U.S. Markets closed
  • S&P 500

    -40.76 (-0.91%)
  • Dow 30

    -166.44 (-0.48%)
  • Nasdaq

    -137.96 (-0.91%)
  • Russell 2000

    +3.96 (+0.18%)
  • Crude Oil

    -0.65 (-0.90%)
  • Gold

    -2.80 (-0.16%)
  • Silver

    -0.33 (-1.44%)

    -0.0040 (-0.3402%)
  • 10-Yr Bond

    +0.0390 (+2.93%)
  • Vix

    +2.12 (+11.34%)

    -0.0059 (-0.4286%)

    +0.1770 (+0.1613%)

    +199.20 (+0.42%)
  • CMC Crypto 200

    -32.05 (-2.62%)
  • FTSE 100

    -63.84 (-0.91%)
  • Nikkei 225

    +176.71 (+0.58%)

Why a Trump win would be worse for markets than a Warren win

President Trump’s reelection in 2020 would be far worse for markets than an Elizabeth Warren win, according to Renaissance Macro Research. Though that flies in the face of conventional wisdom on Wall Street, a closer look at what a potential Warren administration could actually achieve under a Republican-dominated Senate shatters investors’ rosy view of what a second Trump term would mean for their portfolios.

There’s no disputing the fact that the Massachusetts senator is advocating for massive change on Wall Street. The game-changing proposals that she has come up with threaten how Wall Street operates – from the Stop Wall Street Looting Act, which would make it harder for private equity firms to make money when they buy a company that fails, to Medicare for all, which could potentially hit the private insurance industry.

President Donald Trump listens to a question during a cabinet meeting at the White House, Tuesday, Nov. 19, 2019, in Washington. (AP Photo/ Evan Vucci)
President Donald Trump listens to a question during a cabinet meeting at the White House, Tuesday, Nov. 19, 2019, in Washington. (AP Photo/ Evan Vucci)

Not to mention her wealth tax which has led to public criticism from billionaires like Bill Gates, Jamie Dimon, and Leon Cooperman. Some went as far as to predict that the stock market would drop 25% if she were to win the White House.

Here’s a reality check, though. If Warren wins the Democratic nomination, and is elected president, Mitch McConnell will most likely still be the Senate Majority Leader. And, according to Neil Dutta, head of U.S. Economics at Renaissance Macro, Washington dysfunction will prevent any of Warren’s bold plans from becoming law because Senate approval will be nearly impossible to come by.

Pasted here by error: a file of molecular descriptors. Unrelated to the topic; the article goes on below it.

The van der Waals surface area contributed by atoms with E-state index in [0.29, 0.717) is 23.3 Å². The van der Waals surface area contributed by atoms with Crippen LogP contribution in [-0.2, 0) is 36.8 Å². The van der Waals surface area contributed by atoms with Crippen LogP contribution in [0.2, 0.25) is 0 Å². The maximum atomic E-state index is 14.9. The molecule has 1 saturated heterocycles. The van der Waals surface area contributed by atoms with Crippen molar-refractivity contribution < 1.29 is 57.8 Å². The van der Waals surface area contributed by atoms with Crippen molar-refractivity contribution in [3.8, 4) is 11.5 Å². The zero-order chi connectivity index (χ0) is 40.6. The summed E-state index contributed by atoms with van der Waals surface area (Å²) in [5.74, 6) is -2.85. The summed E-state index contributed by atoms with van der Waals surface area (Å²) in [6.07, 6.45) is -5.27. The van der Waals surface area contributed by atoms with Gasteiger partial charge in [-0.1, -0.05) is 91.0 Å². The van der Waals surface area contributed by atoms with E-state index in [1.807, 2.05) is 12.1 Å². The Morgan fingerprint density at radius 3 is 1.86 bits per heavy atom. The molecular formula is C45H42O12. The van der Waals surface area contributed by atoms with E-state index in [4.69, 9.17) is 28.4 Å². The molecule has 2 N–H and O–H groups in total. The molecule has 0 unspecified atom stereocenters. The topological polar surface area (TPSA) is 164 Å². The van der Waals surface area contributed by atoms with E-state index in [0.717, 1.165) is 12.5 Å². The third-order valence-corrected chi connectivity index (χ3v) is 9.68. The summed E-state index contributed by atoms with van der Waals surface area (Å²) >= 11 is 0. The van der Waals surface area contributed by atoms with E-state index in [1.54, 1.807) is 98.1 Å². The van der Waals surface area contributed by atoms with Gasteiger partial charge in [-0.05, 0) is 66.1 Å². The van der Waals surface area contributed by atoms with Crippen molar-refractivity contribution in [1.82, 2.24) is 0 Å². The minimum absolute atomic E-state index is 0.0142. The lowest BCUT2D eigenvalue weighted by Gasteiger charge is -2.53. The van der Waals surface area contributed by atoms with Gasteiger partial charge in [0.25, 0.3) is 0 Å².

President Obama similarly had to contend with Capitol Hill dysfunction most notably when his nominee for the Supreme Court Merrick Garland was blocked by McConnell; McConnell (R-KY) refused to hold a vote on his nomination in 2016.

Trump is the bigger threat to markets

Many investors think Trump is the stock market’s friend in part because stocks have been trading at record highs under his administration. But a reelection means that he can get bolder with his trade war with China and stir up more trouble for markets by imposing even more tariffs, says Dutta. “I’m not sure why Trump is assumed to be the market’s best friend. If he wins... Trump may feel vindicated in dialing up the heat on China.”

Renaissance Macro did an analysis of the impact of negative China trade war news on the S&P 500. “On days of negative trade news, the market has declined cumulatively around 400 points, if you tally up all those days. That’s a substantial amount,” says Dutta.

Though China’s economic growth has been hurt by the trade war with the U.S., China still has the upper hand in negotiations because President Xi Jinping faces no term limits. By contrast, Trump is restrained from escalating the conflict further by the impact of tariffs on the economy, markets, and his poll numbers. If Trump gets reelected, he’s no longer obligated to factor that in.

“There have been many periods where trade has been a substantial headwind whether it’s been with China, Europe... If the news gets worse then you can see similar declines, maybe another 200 points, maybe another 300 points. It depends on how long Trump wants to keep it going,” says Dutta.

“The strike price on the Trump put, this idea that Trump is going to come in and save the market if it gets too low, the strike price on that is probably going to be substantially lower in the second term than it is right now,” he says.

More from Sibile:

With USMCA, Dems try to prove they can pass legislation during impeachment

Trump’s claims on income growth challenged by data, ‘wage trap’

How millennials differ from other generations in holiday shopping

Trump struggling to achieve economic growth White House projected

Elizabeth Warren’s trade policy could alienate US trading partners